Bluetooth Codecs can be confusing and not all devices support them. Know before you choose your source hardware and headphones.
We are living in a world of Bluetooth resurgence. Over the last few years, it has become synonymous with our music listening experience.
Only audiophiles hold the bastion for wired headphones! But, as a collective, most of us have left the headphone jack behind in the annals of history.
So, as we move towards a more wireless listening experience, especially in the age of true wireless earbuds like the UGREEN X6, Black Shark T1, Apple and Sony earbuds to name a few, it is incumbent on us to pay close attention to the technology that governs the audio quality we receive.
And the most important aspect of Bluetooth technology is the Codec!
What is a Bluetooth Codec?
Any audio geek will tell you that cables make a huge difference in the transmission of sound. In the same way, Bluetooth Codecs are like different qualities of cable. The links your audio device to your Bluetooth earphones.
Codec stands for encoder/decoder. It encodes and decodes digital audio data to optimize wireless transmission. All Codecs have their own quality constraints under which they operate.
Some prefer connection stability over data transmission loss. Others focus more on energy efficiency. The Bluetooth Coded will depend on the processor used by your earphone.
Why does a Bluetooth Codec matter to me?
The Bluetooth Codec and audio quality are directly related.
Now, Bluetooth is beyond a doubt a lossy medium of music transmission. Although Codecs have come a long way, they cannot match the performance of a wired connection.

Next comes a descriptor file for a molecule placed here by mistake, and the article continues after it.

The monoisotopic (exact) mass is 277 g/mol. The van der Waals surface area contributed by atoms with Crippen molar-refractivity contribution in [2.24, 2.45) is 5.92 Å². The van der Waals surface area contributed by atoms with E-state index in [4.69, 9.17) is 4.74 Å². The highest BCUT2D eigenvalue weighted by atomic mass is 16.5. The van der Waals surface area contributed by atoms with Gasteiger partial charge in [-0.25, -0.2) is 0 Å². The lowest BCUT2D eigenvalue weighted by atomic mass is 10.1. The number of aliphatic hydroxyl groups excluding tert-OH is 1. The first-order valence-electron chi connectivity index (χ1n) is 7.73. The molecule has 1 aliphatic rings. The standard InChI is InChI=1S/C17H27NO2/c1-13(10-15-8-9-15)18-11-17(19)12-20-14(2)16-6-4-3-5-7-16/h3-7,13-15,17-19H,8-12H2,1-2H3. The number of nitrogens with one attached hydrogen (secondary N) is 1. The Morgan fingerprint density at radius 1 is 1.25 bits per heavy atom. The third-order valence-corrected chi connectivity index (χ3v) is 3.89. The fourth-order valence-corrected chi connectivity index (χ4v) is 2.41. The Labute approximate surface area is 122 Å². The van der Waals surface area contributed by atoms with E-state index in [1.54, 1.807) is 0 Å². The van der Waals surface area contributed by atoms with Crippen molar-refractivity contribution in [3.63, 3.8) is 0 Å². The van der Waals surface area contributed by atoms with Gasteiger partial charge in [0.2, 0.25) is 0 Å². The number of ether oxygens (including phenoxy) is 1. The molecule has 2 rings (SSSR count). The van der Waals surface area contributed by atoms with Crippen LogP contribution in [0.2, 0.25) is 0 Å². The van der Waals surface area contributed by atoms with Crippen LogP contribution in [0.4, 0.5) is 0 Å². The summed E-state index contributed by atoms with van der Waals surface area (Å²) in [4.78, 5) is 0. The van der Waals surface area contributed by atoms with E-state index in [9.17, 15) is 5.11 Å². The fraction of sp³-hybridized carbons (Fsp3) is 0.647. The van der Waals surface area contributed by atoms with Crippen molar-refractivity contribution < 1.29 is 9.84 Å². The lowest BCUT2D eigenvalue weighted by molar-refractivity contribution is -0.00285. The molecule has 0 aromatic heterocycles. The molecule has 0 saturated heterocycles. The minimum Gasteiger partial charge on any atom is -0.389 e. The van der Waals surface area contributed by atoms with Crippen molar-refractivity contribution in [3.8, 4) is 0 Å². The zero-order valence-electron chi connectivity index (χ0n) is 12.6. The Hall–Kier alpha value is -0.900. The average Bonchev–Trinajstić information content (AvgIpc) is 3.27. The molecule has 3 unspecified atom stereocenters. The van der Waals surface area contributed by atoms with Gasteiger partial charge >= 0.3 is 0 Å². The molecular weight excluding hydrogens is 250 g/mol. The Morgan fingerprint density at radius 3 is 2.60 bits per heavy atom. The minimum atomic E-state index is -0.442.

But, that shouldn’t stop us from caring about the quality of music that we stream.
Terms to keep in mind
Let’s define a few terms before going in-depth into the various Bluetooth Codecs.
Denoted by Hertz or Hz/kHz, this is the frequency of the sound wave. From a data transmission point of view, it means the number of data points per second in an audio file.
Most digital audio has a sample rate of 44.1kHz. And, anything above 96 kHz is high-resolution audio.
Measured in Bits, it represents the level of detail or quality each sample has. For example, an mp3 file has a bit depth of 16 bits, whereas a high-resolution lossless file will be around 24 to 32 bits.
Multiplying the Sample Rate and the Bit Depth will give you the Bit Rate of an audio file. This is measured in bits per second or bps/kbps.
A higher bit rate usually means higher quality audio yielding a crisper sound.
Latency is the time it takes for audio data to travel from the source device to your headphones.
In a wired connection latency is usually around 5 to 10 milliseconds. But in older Bluetooth connections latency can go up to almost 300 milliseconds.
Energy efficiency is the power consumed in the entire process of audio transmission. Less energy-efficient codecs drain more battery.
What are the different types of Bluetooth Codecs?
Most people listening to a wireless earphone might not be aware of their Bluetooth codec. Identifying that codec can help you extract the most out of your Bluetooth earphones.
Sub-band Codec (SBC)
This is the most used Codec for all Bluetooth devices. It is in fact the default codec for all earphones up to Bluetooth 4.2. Bluetooth 5.0 also launched with the SBC codec. Since then it has been updated to use a low energy Codec that we will take about later.
SBC is capable of bit rates from 240kbps to 345 kbps with a sampling rate of 44.1kHz. It provides low latency audio without requiring a lot of processing power, but at the expense of significant data loss. This makes SBC not suited for high-quality streaming.
All Bluetooth 5.0 and under devices support the SBC codec.
Low Complexity Communication Codec (LC3)